Mediation is a method of dispute resolution in which a mediator guides people (or groups of people) through difficult conversations, to achieve positive outcomes. The mediator does not make the decisions – ultimately, the parties choose their own agreement. This is one of the principal strengths of the process. Mediation is used globally in a wide range of disputes – from arguments between family members, to neighbourhood, community and regional disputes and even international issues. The common factor in all of these, is the desire to limit antagonism and to permit parties to contribute to the outcomes in a structured and protected way. These outcomes often feature creative solutions that are beyond anything a court could devise (see ‘Litigation’). Mediation strives to uncover underlying reasons for conflict and deal with the causes, not just the effects.
Mediation is becoming an important part of the law and peace-making process in South Africa. It is recommended or required in 49 statutes and is being recognised by the courts as a necessary prerequisite, and the preferred alternate dispute resolution method, in many instances. Examples are – Divorce and Family Law, Labour Law, the Children’s Act, Consumer Protection Act, Companies Act, Credit Agreements Act and many more. Mediation is the ideal process for resolving disputes between family members, people in business, neighbours, between government and citizens, and within communities – in fact, wherever it is important that relationships be preserved.
Litigation refers to the court process of dispute adjudication. When a complaint (e.g. a criminal charge) or a civil claim is referred to a court, lawyers are required to specify with great clarity, exactly what legal issues are in dispute. The court then considers the case on the basis of those specified items, after hearing and considering evidence and arguments designed to focus on the specifics. Unfortunately, this process of sharp focus on facts and legal issues is not able to make suggestions or rulings on other, underlying causes and disruptive elements. Often, a legal technicality will lead to an apparent injustice – as, for example, when a legal technicality blocks evidence and leads to a guilty person escaping conviction. This can be the result of deliberate manipulation of the system. The whole, lengthy process has the effect of delaying consideration of those focused issues, while the conflict festers and the real causes are not resolved. Litigation usually leads to delays and the fracturing or smothering of communication, while significant and even ruinous costs can be incurred and relationships ruined forever. Litigation cannot be avoided in all cases – sometimes, a crisp decision by an expert adjudicator is the only way to deal with an issue.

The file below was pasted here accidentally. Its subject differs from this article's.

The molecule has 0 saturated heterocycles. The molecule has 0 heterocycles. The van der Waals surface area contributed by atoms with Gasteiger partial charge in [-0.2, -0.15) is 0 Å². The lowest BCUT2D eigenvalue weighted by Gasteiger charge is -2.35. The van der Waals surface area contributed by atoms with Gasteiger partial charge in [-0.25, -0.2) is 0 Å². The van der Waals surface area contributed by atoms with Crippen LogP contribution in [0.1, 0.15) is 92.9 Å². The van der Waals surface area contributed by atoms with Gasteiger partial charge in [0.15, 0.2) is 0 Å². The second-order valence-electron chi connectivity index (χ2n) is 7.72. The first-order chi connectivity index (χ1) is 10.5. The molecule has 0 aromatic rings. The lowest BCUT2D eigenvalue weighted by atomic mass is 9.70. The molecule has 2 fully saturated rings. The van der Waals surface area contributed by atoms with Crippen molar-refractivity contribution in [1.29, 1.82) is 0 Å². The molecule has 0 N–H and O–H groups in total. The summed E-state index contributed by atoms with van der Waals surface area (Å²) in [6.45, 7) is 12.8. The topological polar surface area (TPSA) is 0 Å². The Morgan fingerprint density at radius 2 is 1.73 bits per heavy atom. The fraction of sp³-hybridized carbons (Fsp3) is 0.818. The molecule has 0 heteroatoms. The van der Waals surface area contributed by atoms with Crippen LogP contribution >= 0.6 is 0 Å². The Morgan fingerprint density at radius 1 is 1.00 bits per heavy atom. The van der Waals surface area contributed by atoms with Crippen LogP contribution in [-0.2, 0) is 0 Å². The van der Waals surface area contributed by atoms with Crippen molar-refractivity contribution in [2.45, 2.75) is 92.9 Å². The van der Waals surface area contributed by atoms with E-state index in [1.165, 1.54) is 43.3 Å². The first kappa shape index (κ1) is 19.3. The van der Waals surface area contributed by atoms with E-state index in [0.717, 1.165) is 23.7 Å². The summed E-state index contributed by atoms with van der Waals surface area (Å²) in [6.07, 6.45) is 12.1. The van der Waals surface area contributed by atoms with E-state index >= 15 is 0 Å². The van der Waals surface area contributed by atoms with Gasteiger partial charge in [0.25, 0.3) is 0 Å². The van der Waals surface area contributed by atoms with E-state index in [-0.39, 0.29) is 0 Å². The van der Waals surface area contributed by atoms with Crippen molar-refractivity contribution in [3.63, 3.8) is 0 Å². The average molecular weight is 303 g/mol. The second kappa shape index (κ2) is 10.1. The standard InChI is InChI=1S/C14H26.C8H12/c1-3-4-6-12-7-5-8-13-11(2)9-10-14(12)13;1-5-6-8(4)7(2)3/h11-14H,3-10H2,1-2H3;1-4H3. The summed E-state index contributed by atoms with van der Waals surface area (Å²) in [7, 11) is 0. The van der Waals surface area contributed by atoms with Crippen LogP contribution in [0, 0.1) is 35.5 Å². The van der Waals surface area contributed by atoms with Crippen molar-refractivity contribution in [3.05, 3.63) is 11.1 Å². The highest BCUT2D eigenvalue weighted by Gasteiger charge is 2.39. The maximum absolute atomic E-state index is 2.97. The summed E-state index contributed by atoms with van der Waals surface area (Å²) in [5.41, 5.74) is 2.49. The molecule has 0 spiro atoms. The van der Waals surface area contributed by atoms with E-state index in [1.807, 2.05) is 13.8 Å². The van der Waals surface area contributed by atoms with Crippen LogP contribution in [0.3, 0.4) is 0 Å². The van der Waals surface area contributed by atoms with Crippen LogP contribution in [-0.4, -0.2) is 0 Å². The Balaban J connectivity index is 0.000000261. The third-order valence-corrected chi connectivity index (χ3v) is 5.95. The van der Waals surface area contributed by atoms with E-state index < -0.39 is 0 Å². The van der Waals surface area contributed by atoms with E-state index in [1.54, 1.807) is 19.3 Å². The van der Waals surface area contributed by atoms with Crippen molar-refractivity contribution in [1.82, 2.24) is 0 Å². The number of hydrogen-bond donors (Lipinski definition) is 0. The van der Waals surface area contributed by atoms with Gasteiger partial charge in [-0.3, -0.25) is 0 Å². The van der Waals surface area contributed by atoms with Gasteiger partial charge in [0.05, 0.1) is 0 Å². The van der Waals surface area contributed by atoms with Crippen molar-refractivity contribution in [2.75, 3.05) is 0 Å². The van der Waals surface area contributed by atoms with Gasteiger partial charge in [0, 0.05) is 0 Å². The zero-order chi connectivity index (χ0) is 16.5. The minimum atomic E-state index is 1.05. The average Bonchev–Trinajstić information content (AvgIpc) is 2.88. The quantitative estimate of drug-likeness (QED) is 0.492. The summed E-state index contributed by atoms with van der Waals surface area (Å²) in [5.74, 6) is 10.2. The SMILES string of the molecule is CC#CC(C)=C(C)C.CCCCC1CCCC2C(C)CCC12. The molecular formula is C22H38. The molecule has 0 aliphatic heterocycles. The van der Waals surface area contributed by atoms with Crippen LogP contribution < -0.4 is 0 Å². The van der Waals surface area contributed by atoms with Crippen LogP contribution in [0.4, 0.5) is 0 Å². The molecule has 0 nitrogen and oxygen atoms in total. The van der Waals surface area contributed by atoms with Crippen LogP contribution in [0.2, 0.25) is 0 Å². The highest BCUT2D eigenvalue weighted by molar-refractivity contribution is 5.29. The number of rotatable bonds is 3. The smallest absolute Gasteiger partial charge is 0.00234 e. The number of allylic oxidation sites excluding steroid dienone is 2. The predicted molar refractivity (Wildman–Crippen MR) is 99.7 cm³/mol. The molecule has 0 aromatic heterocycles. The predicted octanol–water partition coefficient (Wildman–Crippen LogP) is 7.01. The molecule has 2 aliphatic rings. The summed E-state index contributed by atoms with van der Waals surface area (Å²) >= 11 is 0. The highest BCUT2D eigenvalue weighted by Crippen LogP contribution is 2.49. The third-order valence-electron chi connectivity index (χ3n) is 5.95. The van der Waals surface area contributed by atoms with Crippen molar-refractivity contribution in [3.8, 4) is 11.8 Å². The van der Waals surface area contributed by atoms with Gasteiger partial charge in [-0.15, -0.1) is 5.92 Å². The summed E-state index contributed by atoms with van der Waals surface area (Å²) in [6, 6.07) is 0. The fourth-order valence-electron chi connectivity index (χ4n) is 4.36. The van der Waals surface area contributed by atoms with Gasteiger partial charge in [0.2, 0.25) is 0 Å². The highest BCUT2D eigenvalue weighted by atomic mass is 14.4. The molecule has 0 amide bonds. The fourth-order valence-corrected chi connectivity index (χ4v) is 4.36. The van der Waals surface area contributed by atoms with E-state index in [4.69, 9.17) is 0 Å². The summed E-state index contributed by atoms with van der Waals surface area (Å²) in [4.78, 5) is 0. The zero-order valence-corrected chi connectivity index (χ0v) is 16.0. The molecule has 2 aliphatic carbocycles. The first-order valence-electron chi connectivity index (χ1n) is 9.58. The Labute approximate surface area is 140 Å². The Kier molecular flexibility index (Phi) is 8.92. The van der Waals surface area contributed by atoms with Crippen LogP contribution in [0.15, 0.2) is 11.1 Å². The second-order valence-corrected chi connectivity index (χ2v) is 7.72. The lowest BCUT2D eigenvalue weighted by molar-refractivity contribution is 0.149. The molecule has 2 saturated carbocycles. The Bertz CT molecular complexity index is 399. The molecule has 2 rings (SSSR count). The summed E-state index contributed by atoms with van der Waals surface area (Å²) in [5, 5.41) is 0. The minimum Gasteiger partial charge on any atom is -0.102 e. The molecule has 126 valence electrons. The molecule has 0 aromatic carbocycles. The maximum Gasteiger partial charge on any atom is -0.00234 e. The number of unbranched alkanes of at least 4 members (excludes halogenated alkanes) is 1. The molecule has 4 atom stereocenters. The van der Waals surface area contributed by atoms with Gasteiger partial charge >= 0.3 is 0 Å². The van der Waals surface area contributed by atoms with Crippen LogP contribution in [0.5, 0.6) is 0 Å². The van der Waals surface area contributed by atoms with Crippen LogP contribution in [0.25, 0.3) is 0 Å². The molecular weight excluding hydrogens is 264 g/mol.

A mediator is, preferably, a trained professional. Many untrained but willing people act as mediators in family, business and other relationships, on a daily basis. One problem is that such people often have a stake in the outcome – e.g. a family or religious leader. This can lead to undue influence on the parties, limiting their options and even their participation in the mediation process. By contrast, a total lack of bias and the absence of undue influence, are the goals of all professional mediators.
The trained and independent (unbiased) mediator has internationally recognised training to acquire the many skills and techniques necessary to help people to work through the aspects, options and interaction necessary to reach settlement on a basis that suits everybody. Roger Knowles is such a mediator. He has many years of experience in a wide range of issues and has the age-related wisdom, technical knowledge and ‘people’ skills to guide people through the process of exploring options and reaching agreement.